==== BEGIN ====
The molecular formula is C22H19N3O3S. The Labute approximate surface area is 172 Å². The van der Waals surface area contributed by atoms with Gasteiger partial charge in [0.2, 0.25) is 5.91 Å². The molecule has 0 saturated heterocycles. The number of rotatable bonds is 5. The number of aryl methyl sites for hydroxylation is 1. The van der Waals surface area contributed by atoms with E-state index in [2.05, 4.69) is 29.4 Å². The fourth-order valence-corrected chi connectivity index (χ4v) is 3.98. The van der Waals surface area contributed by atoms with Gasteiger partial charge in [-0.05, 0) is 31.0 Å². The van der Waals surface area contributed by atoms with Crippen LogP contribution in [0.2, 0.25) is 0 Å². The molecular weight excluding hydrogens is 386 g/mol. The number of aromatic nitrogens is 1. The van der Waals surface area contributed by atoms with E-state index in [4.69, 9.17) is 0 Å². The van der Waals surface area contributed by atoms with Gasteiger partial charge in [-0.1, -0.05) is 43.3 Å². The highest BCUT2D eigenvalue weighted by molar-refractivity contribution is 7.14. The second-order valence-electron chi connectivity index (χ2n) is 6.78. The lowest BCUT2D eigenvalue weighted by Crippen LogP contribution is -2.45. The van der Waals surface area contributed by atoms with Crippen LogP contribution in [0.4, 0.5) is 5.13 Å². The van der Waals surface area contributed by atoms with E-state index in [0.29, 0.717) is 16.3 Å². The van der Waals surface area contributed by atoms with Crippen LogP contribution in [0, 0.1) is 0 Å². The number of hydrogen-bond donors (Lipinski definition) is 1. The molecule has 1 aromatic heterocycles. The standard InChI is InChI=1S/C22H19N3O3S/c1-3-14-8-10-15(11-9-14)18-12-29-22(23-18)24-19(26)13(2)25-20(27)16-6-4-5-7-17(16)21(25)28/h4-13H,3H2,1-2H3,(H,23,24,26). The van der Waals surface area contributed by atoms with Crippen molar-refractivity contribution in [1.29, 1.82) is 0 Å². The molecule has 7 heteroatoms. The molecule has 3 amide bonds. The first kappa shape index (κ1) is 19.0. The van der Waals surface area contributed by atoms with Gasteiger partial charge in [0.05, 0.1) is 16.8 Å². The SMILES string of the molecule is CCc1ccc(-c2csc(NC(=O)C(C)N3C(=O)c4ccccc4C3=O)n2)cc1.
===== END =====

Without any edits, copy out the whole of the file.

The molecular formula is C22H19N3O3S. The Labute approximate surface area is 172 Å². The van der Waals surface area contributed by atoms with Gasteiger partial charge in [0.2, 0.25) is 5.91 Å². The molecule has 0 saturated heterocycles. The number of rotatable bonds is 5. The number of aryl methyl sites for hydroxylation is 1. The van der Waals surface area contributed by atoms with E-state index in [2.05, 4.69) is 29.4 Å². The fourth-order valence-corrected chi connectivity index (χ4v) is 3.98. The van der Waals surface area contributed by atoms with Gasteiger partial charge in [-0.05, 0) is 31.0 Å². The van der Waals surface area contributed by atoms with Crippen LogP contribution in [0.2, 0.25) is 0 Å². The molecular weight excluding hydrogens is 386 g/mol. The number of aromatic nitrogens is 1. The van der Waals surface area contributed by atoms with E-state index in [4.69, 9.17) is 0 Å². The van der Waals surface area contributed by atoms with Gasteiger partial charge in [-0.1, -0.05) is 43.3 Å². The highest BCUT2D eigenvalue weighted by molar-refractivity contribution is 7.14. The second-order valence-electron chi connectivity index (χ2n) is 6.78. The lowest BCUT2D eigenvalue weighted by Crippen LogP contribution is -2.45. The van der Waals surface area contributed by atoms with Crippen LogP contribution in [0.4, 0.5) is 5.13 Å². The van der Waals surface area contributed by atoms with E-state index in [0.29, 0.717) is 16.3 Å². The van der Waals surface area contributed by atoms with Crippen LogP contribution in [0, 0.1) is 0 Å². The number of hydrogen-bond donors (Lipinski definition) is 1. The molecule has 1 aromatic heterocycles. The standard InChI is InChI=1S/C22H19N3O3S/c1-3-14-8-10-15(11-9-14)18-12-29-22(23-18)24-19(26)13(2)25-20(27)16-6-4-5-7-17(16)21(25)28/h4-13H,3H2,1-2H3,(H,23,24,26). The van der Waals surface area contributed by atoms with Crippen molar-refractivity contribution in [1.29, 1.82) is 0 Å². The molecule has 7 heteroatoms. The molecule has 3 amide bonds. The first kappa shape index (κ1) is 19.0. The van der Waals surface area contributed by atoms with Gasteiger partial charge in [0.05, 0.1) is 16.8 Å². The SMILES string of the molecule is CCc1ccc(-c2csc(NC(=O)C(C)N3C(=O)c4ccccc4C3=O)n2)cc1.